You don’t need to look far for stories and jokes about horrific in-laws. Mother-in-law jokes are so commonplace they’re tiring, not to mention horribly sexist and demeaning. It’s so cliché that I feel guilty admitting to it… but I am having issues getting along with the in-laws.
We didn’t have the wedding that my mother in-law wanted us to have — it was quick, cheap, fun, and fast. In other words everything that we wanted it to be, but not everything that my conservative, traditional mother-in-law was either expecting or desiring.
I took as much of this as I could within my good graces, deflecting her suggestions with as much kindness as I could muster. All of this with the hope that she would settle down after the wedding, and we could then begin to develop a normal adult relationship — one that wasn’t based on attack and defense. Needless to say, this didn’t happen.
This is hardly a unique situation; many people struggle to form cohesive, happy relationships with their in-laws. My husband is hardly best buddies with my own mother. But where he has been blessed with an easy-going personality and the ability to make small talk with everyone he meets, my own social skills leave a lot to be desired and I find family gatherings much more challenging than he does. I need to continually bite my tongue, through fear of saying something that I might regret later, and for me it seems to take more and more effort to remain unprovoked.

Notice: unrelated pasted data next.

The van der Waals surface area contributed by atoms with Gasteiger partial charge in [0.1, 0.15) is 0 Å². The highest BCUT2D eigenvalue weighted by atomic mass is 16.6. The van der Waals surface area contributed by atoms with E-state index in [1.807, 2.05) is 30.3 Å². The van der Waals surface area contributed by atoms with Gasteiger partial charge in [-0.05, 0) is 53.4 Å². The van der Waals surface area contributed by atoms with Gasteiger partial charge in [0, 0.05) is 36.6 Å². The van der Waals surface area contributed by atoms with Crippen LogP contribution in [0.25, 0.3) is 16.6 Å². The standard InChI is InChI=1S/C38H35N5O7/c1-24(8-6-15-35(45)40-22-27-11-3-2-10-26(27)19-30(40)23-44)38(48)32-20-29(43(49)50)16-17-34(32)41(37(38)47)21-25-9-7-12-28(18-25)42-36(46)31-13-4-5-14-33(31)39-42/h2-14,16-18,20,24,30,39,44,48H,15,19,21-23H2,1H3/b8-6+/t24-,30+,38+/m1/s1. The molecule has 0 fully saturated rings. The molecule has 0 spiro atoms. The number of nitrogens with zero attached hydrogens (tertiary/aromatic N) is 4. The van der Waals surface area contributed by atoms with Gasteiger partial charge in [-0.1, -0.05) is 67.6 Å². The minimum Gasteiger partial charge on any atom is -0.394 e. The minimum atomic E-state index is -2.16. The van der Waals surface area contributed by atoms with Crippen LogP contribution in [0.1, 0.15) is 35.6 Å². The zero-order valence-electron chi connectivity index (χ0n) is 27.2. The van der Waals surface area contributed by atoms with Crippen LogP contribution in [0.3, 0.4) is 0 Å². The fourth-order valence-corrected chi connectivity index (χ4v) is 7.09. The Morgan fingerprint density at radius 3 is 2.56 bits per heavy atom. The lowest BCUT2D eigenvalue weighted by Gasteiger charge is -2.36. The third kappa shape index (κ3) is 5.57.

My husband being an only child contributes to this, of course — she is very clingy and protective of him. It took me too long to realize that she feels she’s lost part of her son to me. I needed to be more sympathetic to the fact that they are no longer as close as she would like them to be, and I obviously have played a role in that.
Whether I like it or not, these people are now members of my family, and family is important to me. I needed to learn techniques to help me deal with her in a kind and considerate manner, without exploding with internalized stress. For me, the following things have helped:
- Be aware that you might not be the in-law they were expecting either. My mother-in-law buys Christmas presents for the daughter-in-law she wishes she had. Instead of getting upset, have the patience to thank her kindly for thinking of you.
- Don’t let the little things wind you up. It irritates me when she paws at my husband’s appearance, but it is his job to tell her to stop it if he wants, not mine.
- Don’t be a pushover, but don’t be rude either. Try and find the middle road between the two. Shut down the insidious remarks firmly, but be open to friendly suggestions which might get lost or misinterpreted along the way.
- Find common ground. Talking about my husband works for us — after all he is the thing that has brought us together. Which is something I can hope we can bond over in the future.
Nothing would make me happier than eventually considering my mother-in-law as a friend, as well as my husband’s mother. And it’s up to me to keep working on developing the relationship. I’ve only been married a year, there are miles to go… and we’ll all be happier in the long run if we can just get along.
Any further techniques or ideas that you all use to get along with your in-laws?